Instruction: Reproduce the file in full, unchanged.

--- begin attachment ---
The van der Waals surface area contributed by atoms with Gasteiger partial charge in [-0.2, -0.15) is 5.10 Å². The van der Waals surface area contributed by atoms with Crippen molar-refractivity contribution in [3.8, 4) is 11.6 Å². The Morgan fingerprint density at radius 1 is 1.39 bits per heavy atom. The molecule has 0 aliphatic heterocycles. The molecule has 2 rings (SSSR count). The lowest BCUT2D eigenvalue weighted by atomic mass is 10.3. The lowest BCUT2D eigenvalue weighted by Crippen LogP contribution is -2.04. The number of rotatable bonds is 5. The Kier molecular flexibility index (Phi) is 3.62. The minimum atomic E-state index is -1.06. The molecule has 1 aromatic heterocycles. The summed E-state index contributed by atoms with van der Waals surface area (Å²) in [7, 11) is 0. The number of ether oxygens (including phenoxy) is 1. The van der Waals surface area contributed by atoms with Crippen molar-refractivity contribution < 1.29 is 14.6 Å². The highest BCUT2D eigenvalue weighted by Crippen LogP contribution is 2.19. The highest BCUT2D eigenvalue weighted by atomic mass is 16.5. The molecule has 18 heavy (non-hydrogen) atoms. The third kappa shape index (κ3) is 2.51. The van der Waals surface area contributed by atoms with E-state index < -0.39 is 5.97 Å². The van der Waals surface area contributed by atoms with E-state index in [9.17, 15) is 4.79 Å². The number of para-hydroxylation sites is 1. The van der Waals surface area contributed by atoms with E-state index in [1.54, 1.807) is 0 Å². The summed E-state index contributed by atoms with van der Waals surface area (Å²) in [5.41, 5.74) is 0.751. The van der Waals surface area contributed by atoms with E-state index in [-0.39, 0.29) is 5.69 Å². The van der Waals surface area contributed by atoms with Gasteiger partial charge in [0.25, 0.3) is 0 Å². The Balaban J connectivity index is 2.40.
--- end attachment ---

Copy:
The van der Waals surface area contributed by atoms with Gasteiger partial charge in [-0.2, -0.15) is 5.10 Å². The van der Waals surface area contributed by atoms with Crippen molar-refractivity contribution in [3.8, 4) is 11.6 Å². The Morgan fingerprint density at radius 1 is 1.39 bits per heavy atom. The molecule has 0 aliphatic heterocycles. The molecule has 2 rings (SSSR count). The lowest BCUT2D eigenvalue weighted by atomic mass is 10.3. The lowest BCUT2D eigenvalue weighted by Crippen LogP contribution is -2.04. The number of rotatable bonds is 5. The Kier molecular flexibility index (Phi) is 3.62. The minimum atomic E-state index is -1.06. The molecule has 1 aromatic heterocycles. The summed E-state index contributed by atoms with van der Waals surface area (Å²) in [7, 11) is 0. The number of ether oxygens (including phenoxy) is 1. The van der Waals surface area contributed by atoms with Crippen molar-refractivity contribution < 1.29 is 14.6 Å². The highest BCUT2D eigenvalue weighted by Crippen LogP contribution is 2.19. The highest BCUT2D eigenvalue weighted by atomic mass is 16.5. The molecule has 18 heavy (non-hydrogen) atoms. The third kappa shape index (κ3) is 2.51. The van der Waals surface area contributed by atoms with E-state index < -0.39 is 5.97 Å². The van der Waals surface area contributed by atoms with E-state index in [9.17, 15) is 4.79 Å². The number of para-hydroxylation sites is 1. The van der Waals surface area contributed by atoms with E-state index in [1.54, 1.807) is 0 Å². The summed E-state index contributed by atoms with van der Waals surface area (Å²) in [5.41, 5.74) is 0.751. The van der Waals surface area contributed by atoms with E-state index in [-0.39, 0.29) is 5.69 Å². The van der Waals surface area contributed by atoms with Gasteiger partial charge in [0.25, 0.3) is 0 Å². The Balaban J connectivity index is 2.40.